Volcanoes on Mars could still be active, new study says
The recent explosive volcanic deposit around a fissure of the Cerberus Fossae system, in the Elysium Planitia region on Mars (NASA/JPL/MSSS/The Murray Lab)
TORONTO -- A new study by researchers at the University of Arizona’s Lunar and Planetary Laboratory and the Planetary Science Institute has observed that Mars could still be volcanically active.
The study, published in the journal Icarus, says evidence of recent volcanic activity on Mars shows that eruptions could have taken place in the past 50,000 years, raising the possibility of habitable conditions below the surface of the planet in recent history.
Most volcanic activity took place on Mars between three and four billion years ago, according to a press release, with smaller eruptions in isolated locations continuing as recently as three million years ago – but until now there was no evidence the red planet could still be volcanically active.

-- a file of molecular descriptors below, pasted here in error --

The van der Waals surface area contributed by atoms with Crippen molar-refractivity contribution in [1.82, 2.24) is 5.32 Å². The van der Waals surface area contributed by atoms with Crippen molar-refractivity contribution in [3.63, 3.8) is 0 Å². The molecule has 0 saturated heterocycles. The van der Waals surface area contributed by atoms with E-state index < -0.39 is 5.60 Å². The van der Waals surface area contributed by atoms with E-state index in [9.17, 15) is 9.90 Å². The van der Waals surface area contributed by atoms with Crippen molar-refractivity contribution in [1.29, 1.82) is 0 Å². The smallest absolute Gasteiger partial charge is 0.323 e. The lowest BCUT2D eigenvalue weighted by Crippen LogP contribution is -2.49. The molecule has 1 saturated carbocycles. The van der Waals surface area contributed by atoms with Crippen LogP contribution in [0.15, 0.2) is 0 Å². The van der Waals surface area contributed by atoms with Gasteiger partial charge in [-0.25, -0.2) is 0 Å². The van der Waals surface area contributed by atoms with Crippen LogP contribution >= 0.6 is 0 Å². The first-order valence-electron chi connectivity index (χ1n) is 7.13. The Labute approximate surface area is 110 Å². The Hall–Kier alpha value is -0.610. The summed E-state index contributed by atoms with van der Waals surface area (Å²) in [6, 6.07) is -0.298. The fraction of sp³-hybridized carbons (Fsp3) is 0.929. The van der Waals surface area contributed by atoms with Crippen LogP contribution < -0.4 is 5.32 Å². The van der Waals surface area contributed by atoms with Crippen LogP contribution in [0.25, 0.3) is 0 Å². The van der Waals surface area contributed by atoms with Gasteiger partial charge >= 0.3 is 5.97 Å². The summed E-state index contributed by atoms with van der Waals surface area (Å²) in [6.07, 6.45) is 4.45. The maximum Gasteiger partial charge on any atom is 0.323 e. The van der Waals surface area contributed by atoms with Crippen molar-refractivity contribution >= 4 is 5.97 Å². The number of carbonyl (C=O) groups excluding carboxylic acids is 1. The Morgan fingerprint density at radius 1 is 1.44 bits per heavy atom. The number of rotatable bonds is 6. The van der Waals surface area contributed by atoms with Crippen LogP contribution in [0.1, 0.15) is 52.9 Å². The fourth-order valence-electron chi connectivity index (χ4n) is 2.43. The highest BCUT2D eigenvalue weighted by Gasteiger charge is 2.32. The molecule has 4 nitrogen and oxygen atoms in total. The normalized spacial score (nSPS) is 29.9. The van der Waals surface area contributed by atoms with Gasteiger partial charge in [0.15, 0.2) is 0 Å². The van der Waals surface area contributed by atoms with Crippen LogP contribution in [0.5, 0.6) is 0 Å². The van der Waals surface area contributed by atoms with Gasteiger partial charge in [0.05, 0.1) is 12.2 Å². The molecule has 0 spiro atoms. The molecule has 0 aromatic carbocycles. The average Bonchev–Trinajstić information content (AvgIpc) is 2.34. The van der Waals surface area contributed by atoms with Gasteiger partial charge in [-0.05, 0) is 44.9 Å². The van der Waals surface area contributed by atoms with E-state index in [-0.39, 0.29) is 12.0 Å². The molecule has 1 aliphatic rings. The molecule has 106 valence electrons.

By analyzing data from satellites orbiting Mars, researchers discovered a previously unknown volcanic deposit about 13 kilometres wide and surrounding a 32-kilometre-long volcanic fissure.
"This may be the youngest volcanic deposit yet documented on Mars," said lead study author David Horvath, in the release. "If we were to compress Mars' geologic history into a single day, this would have occurred in the very last second."
The deposit was “unlike anything else” found in the region, known as Elysium Planitia, and closely resembled features made from older eruptions on the moon and Mercury, according to the release.
The majority of volcanic activity in the Elysium Planitia region and elsewhere on Mars consists of lava flowing across the surface, similar to recent eruptions in Iceland. The site of the eruption is 1,600 kilometres from NASA’s InSight lander which has been studying seismic activity on the planet since 2018.
"The young age of this deposit absolutely raises the possibility that there could still be volcanic activity on Mars,” Horvath said, adding that a deposit like the one discovered “could have provided favorable conditions for microbial life fairly recently and raises the possibility of extant life in this region.”
“All these data seem to be telling the same story,” said study co-author Jeff Andrews-Hanna. “Mars isn’t dead.”